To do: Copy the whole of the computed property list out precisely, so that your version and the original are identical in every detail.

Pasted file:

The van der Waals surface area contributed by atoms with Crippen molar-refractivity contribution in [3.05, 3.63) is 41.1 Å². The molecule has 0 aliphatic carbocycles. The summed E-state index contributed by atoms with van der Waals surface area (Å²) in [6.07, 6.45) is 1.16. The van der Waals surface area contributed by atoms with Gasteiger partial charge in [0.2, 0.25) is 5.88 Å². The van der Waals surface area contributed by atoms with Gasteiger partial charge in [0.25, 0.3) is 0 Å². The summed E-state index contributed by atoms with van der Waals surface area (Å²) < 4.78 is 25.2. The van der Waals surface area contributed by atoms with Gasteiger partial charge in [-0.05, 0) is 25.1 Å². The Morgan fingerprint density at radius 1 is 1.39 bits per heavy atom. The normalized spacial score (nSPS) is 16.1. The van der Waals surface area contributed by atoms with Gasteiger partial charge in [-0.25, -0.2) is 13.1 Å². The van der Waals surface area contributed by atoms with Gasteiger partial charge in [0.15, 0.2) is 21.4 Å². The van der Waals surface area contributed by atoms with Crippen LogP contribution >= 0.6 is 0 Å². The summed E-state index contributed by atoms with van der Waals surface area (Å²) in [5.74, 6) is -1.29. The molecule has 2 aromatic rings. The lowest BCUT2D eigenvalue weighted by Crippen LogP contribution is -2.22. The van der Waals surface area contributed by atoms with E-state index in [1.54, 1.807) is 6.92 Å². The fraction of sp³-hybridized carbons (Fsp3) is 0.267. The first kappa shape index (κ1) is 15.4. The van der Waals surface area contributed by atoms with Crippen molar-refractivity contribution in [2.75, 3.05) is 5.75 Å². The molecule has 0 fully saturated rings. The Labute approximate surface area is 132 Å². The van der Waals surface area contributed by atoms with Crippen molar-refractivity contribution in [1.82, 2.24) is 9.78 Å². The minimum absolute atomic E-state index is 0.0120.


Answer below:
The van der Waals surface area contributed by atoms with Crippen molar-refractivity contribution in [3.05, 3.63) is 41.1 Å². The molecule has 0 aliphatic carbocycles. The summed E-state index contributed by atoms with van der Waals surface area (Å²) in [6.07, 6.45) is 1.16. The van der Waals surface area contributed by atoms with Gasteiger partial charge in [0.2, 0.25) is 5.88 Å². The van der Waals surface area contributed by atoms with Gasteiger partial charge in [0.25, 0.3) is 0 Å². The summed E-state index contributed by atoms with van der Waals surface area (Å²) < 4.78 is 25.2. The van der Waals surface area contributed by atoms with Gasteiger partial charge in [-0.05, 0) is 25.1 Å². The Morgan fingerprint density at radius 1 is 1.39 bits per heavy atom. The normalized spacial score (nSPS) is 16.1. The van der Waals surface area contributed by atoms with Gasteiger partial charge in [-0.25, -0.2) is 13.1 Å². The van der Waals surface area contributed by atoms with Gasteiger partial charge in [0.15, 0.2) is 21.4 Å². The van der Waals surface area contributed by atoms with Crippen LogP contribution >= 0.6 is 0 Å². The summed E-state index contributed by atoms with van der Waals surface area (Å²) in [5.74, 6) is -1.29. The molecule has 2 aromatic rings. The lowest BCUT2D eigenvalue weighted by Crippen LogP contribution is -2.22. The van der Waals surface area contributed by atoms with E-state index in [1.54, 1.807) is 6.92 Å². The fraction of sp³-hybridized carbons (Fsp3) is 0.267. The first kappa shape index (κ1) is 15.4. The van der Waals surface area contributed by atoms with Crippen molar-refractivity contribution in [2.75, 3.05) is 5.75 Å². The molecule has 0 fully saturated rings. The Labute approximate surface area is 132 Å². The van der Waals surface area contributed by atoms with Crippen molar-refractivity contribution in [1.82, 2.24) is 9.78 Å². The minimum absolute atomic E-state index is 0.0120.